- Responsibility: Taking care of a garden is like taking care of a pet. You have to feed plants with compost and fertilizers, water them, and protect them during harsh weather. Children who know how to garden take that responsibility seriously and show it in many different aspects of life.
- Creativity: Gardening can be an art form. From designing how you want your planting beds to be shaped, to choosing a plot that will give you the best sun and shade mix, you get to use your creative mind. Also, once those flowers and veggies sprout and bloom they make a perfect inspiration for drawing, painting and photography.
- Health and Wellness: It can go without saying that eating organic food from your garden is nutritionally rich and can boost your immune system. Organic produce has been said to have more vitamins than conventional and promotes a healthy lifestyle. To learn more about the benefits of organic food, check out this resource. Children in my Under The Canopy classes that rarely eat vegetables will dig into a salad that they made themselves and are more likely to eat vegetables after being a part of the growing process.
- Confidence: Looking outside yourself and caring for plants is a great way to get your mind off of the hardships we are facing as a society and focus on the positive, regenerative aspects of the springtime. When you are able to grow your own food, it is an empowering act. You can build confidence in yourself and your family when you raise a small plant into maturity and then get to harvest the fruits of your labor.
- Curiosity: My favorite questions to ask are: What if I grew that? Or, what would happen if we moved that plant there? Or, how did that get there? The What ifs that come up in a gardener’s mind are endless. One way to de-stress and stay curious this spring is to grow a garden.
Thankfully plant nurseries are still considered essential business and there are so many great local ones to support! Most will let you order your plants and soil over the phone and bring it to your car. To get started with your organic victory garden get tips and advice from Tulsa Master Gardeners online resource.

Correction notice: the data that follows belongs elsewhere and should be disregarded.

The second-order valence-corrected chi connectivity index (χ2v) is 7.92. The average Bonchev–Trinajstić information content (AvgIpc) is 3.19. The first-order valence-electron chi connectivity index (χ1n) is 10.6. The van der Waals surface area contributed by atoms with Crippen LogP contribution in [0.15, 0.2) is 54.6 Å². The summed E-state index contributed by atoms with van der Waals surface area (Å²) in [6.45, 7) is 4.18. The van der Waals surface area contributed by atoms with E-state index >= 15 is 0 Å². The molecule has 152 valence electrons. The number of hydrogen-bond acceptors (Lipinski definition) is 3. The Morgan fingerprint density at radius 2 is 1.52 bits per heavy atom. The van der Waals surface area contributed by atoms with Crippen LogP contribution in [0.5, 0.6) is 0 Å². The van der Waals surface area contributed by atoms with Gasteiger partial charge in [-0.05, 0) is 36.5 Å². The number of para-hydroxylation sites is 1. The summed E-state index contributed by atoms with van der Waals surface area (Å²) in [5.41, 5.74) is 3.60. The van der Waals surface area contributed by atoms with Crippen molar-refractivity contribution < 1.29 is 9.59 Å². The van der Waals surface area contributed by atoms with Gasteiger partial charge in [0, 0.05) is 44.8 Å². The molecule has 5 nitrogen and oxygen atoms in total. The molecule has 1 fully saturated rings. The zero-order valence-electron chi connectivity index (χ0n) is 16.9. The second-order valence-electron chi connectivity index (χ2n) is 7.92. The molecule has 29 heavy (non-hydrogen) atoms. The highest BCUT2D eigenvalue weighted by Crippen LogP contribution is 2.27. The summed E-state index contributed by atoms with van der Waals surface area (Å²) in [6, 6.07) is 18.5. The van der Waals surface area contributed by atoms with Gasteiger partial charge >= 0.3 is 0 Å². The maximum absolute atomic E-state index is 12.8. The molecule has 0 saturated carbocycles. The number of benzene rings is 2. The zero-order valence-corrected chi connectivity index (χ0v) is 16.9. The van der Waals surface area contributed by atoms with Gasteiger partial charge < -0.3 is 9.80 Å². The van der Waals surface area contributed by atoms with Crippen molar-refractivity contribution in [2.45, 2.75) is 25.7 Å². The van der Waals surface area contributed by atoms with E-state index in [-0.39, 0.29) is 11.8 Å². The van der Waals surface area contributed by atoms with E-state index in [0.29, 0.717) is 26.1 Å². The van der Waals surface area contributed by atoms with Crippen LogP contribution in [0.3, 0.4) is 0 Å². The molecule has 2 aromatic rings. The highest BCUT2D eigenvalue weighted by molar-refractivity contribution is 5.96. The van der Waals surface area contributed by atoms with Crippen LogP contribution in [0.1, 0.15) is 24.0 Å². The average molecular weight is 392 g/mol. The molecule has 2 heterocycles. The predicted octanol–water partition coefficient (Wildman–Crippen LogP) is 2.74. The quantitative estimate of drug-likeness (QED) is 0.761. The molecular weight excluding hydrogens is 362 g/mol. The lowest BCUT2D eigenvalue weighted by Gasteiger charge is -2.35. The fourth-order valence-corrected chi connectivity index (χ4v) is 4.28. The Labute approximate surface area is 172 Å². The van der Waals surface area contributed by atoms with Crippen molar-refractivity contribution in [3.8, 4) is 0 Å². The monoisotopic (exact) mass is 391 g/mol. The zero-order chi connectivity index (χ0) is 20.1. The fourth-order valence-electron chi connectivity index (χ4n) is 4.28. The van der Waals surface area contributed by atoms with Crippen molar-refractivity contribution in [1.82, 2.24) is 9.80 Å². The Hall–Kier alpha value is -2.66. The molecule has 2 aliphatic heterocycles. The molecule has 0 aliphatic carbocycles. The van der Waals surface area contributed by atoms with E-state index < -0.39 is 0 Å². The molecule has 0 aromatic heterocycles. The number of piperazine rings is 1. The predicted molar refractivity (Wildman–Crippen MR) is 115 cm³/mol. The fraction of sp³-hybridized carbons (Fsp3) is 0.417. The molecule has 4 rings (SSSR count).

My Favorite local plant nurseries are listed below.
Go forth and plant an organic victory garden, it is a hopeful and viable act in these hard times!
About Margaritte Arthrell-Knezek
Margaritte Arthrell-Knezek is a naturalist, writer and community educator committed to teaching the skills of sustainability and instructing children and adults on how to connect with the natural world that surrounds them daily. Arthrell-Knezek hails from New Haven, Connecticut where she began her work in the arts and environmental activism in 1997.
She graduated from The Evergreen State College In Olympia WA, 2010, with a bachelor’s degree in multi-media art and sustainability studies. She has traveled the world and landed in Tulsa, OK, where she is the Executive Director and Lead Educator of Under The Canopy LLC. Margaritte is a parent to two awesome children and wife to Mykey Arthrell-Knezek.
You can learn more about the programs she teaches at www.underthecanopy.org She is a regular contributor to TulsaKids.com and also keeps a personal blog about parenting in all its real and messy forms called Tap the Root. She was also published in Hilary Frank’s 2019 book, “Weird Parenting Wins.”